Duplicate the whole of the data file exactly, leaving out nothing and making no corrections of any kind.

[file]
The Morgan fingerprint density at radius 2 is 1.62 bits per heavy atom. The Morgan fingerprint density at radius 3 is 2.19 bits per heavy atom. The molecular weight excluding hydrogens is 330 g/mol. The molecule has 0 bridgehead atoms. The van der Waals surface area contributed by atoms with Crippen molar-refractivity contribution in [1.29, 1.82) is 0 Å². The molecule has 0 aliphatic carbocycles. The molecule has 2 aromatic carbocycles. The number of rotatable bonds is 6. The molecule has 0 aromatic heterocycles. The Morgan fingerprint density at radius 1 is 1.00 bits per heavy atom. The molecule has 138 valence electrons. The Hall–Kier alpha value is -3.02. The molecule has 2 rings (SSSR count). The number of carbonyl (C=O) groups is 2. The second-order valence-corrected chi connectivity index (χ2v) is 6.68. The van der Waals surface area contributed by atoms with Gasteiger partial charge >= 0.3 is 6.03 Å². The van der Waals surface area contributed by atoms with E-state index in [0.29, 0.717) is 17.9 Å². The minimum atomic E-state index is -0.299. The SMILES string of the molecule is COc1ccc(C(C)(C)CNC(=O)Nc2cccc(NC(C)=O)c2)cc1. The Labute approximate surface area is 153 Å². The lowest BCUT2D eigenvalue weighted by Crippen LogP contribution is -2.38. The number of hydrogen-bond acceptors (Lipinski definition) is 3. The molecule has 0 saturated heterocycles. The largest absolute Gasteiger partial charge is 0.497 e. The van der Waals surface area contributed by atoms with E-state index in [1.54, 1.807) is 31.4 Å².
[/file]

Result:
The Morgan fingerprint density at radius 2 is 1.62 bits per heavy atom. The Morgan fingerprint density at radius 3 is 2.19 bits per heavy atom. The molecular weight excluding hydrogens is 330 g/mol. The molecule has 0 bridgehead atoms. The van der Waals surface area contributed by atoms with Crippen molar-refractivity contribution in [1.29, 1.82) is 0 Å². The molecule has 0 aliphatic carbocycles. The molecule has 2 aromatic carbocycles. The number of rotatable bonds is 6. The molecule has 0 aromatic heterocycles. The Morgan fingerprint density at radius 1 is 1.00 bits per heavy atom. The molecule has 138 valence electrons. The Hall–Kier alpha value is -3.02. The molecule has 2 rings (SSSR count). The number of carbonyl (C=O) groups is 2. The second-order valence-corrected chi connectivity index (χ2v) is 6.68. The van der Waals surface area contributed by atoms with Gasteiger partial charge >= 0.3 is 6.03 Å². The van der Waals surface area contributed by atoms with E-state index in [0.29, 0.717) is 17.9 Å². The minimum atomic E-state index is -0.299. The SMILES string of the molecule is COc1ccc(C(C)(C)CNC(=O)Nc2cccc(NC(C)=O)c2)cc1. The Labute approximate surface area is 153 Å². The lowest BCUT2D eigenvalue weighted by Crippen LogP contribution is -2.38. The number of hydrogen-bond acceptors (Lipinski definition) is 3. The molecule has 0 saturated heterocycles. The largest absolute Gasteiger partial charge is 0.497 e. The van der Waals surface area contributed by atoms with E-state index in [1.54, 1.807) is 31.4 Å².